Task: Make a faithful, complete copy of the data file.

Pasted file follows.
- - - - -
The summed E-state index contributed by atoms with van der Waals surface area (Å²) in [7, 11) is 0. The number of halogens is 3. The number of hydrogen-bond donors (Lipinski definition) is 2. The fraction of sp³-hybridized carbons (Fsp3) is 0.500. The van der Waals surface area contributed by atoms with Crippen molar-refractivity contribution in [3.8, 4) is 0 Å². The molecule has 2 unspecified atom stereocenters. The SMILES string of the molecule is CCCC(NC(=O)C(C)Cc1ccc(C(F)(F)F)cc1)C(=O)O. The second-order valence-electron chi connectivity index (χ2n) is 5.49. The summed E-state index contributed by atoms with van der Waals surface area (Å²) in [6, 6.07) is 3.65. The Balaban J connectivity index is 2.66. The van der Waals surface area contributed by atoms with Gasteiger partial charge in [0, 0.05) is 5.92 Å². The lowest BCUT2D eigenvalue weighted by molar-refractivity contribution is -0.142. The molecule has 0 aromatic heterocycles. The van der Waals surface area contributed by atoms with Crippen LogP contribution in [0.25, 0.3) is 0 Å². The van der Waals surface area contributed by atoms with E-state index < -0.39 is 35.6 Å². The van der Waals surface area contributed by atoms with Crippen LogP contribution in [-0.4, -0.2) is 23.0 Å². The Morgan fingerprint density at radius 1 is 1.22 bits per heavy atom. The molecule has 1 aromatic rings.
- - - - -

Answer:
The summed E-state index contributed by atoms with van der Waals surface area (Å²) in [7, 11) is 0. The number of halogens is 3. The number of hydrogen-bond donors (Lipinski definition) is 2. The fraction of sp³-hybridized carbons (Fsp3) is 0.500. The van der Waals surface area contributed by atoms with Crippen molar-refractivity contribution in [3.8, 4) is 0 Å². The molecule has 2 unspecified atom stereocenters. The SMILES string of the molecule is CCCC(NC(=O)C(C)Cc1ccc(C(F)(F)F)cc1)C(=O)O. The second-order valence-electron chi connectivity index (χ2n) is 5.49. The summed E-state index contributed by atoms with van der Waals surface area (Å²) in [6, 6.07) is 3.65. The Balaban J connectivity index is 2.66. The van der Waals surface area contributed by atoms with Gasteiger partial charge in [0, 0.05) is 5.92 Å². The lowest BCUT2D eigenvalue weighted by molar-refractivity contribution is -0.142. The molecule has 0 aromatic heterocycles. The van der Waals surface area contributed by atoms with Crippen LogP contribution in [0.25, 0.3) is 0 Å². The van der Waals surface area contributed by atoms with E-state index < -0.39 is 35.6 Å². The van der Waals surface area contributed by atoms with Crippen LogP contribution in [-0.4, -0.2) is 23.0 Å². The Morgan fingerprint density at radius 1 is 1.22 bits per heavy atom. The molecule has 1 aromatic rings.